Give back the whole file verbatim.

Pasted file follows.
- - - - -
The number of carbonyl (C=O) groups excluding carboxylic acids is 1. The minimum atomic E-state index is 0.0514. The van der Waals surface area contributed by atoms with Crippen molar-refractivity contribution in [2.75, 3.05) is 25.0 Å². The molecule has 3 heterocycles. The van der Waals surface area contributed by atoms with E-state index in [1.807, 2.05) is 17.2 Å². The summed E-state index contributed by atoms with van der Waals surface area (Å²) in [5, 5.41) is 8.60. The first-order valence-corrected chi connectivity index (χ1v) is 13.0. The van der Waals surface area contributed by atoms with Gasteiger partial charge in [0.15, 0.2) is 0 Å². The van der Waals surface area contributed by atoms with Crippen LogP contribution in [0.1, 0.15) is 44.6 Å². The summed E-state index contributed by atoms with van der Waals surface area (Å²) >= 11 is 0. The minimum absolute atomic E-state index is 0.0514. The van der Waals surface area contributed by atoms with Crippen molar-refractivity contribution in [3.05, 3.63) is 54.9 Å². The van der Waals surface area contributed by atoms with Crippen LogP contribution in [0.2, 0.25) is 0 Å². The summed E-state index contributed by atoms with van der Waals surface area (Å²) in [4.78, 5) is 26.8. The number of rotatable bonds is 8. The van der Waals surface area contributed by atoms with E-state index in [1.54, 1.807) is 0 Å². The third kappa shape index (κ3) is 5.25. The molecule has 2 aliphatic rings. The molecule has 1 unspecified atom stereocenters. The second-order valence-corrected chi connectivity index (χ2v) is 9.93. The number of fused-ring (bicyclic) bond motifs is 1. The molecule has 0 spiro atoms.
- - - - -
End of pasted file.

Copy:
The number of carbonyl (C=O) groups excluding carboxylic acids is 1. The minimum atomic E-state index is 0.0514. The van der Waals surface area contributed by atoms with Crippen molar-refractivity contribution in [2.75, 3.05) is 25.0 Å². The molecule has 3 heterocycles. The van der Waals surface area contributed by atoms with E-state index in [1.807, 2.05) is 17.2 Å². The summed E-state index contributed by atoms with van der Waals surface area (Å²) in [5, 5.41) is 8.60. The first-order valence-corrected chi connectivity index (χ1v) is 13.0. The van der Waals surface area contributed by atoms with Gasteiger partial charge in [0.15, 0.2) is 0 Å². The van der Waals surface area contributed by atoms with Crippen LogP contribution in [0.1, 0.15) is 44.6 Å². The summed E-state index contributed by atoms with van der Waals surface area (Å²) >= 11 is 0. The minimum absolute atomic E-state index is 0.0514. The van der Waals surface area contributed by atoms with Crippen molar-refractivity contribution in [3.05, 3.63) is 54.9 Å². The van der Waals surface area contributed by atoms with Crippen LogP contribution in [0.2, 0.25) is 0 Å². The summed E-state index contributed by atoms with van der Waals surface area (Å²) in [4.78, 5) is 26.8. The number of rotatable bonds is 8. The van der Waals surface area contributed by atoms with E-state index in [1.54, 1.807) is 0 Å². The third kappa shape index (κ3) is 5.25. The molecule has 2 aliphatic rings. The molecule has 1 unspecified atom stereocenters. The second-order valence-corrected chi connectivity index (χ2v) is 9.93. The number of fused-ring (bicyclic) bond motifs is 1. The molecule has 0 spiro atoms.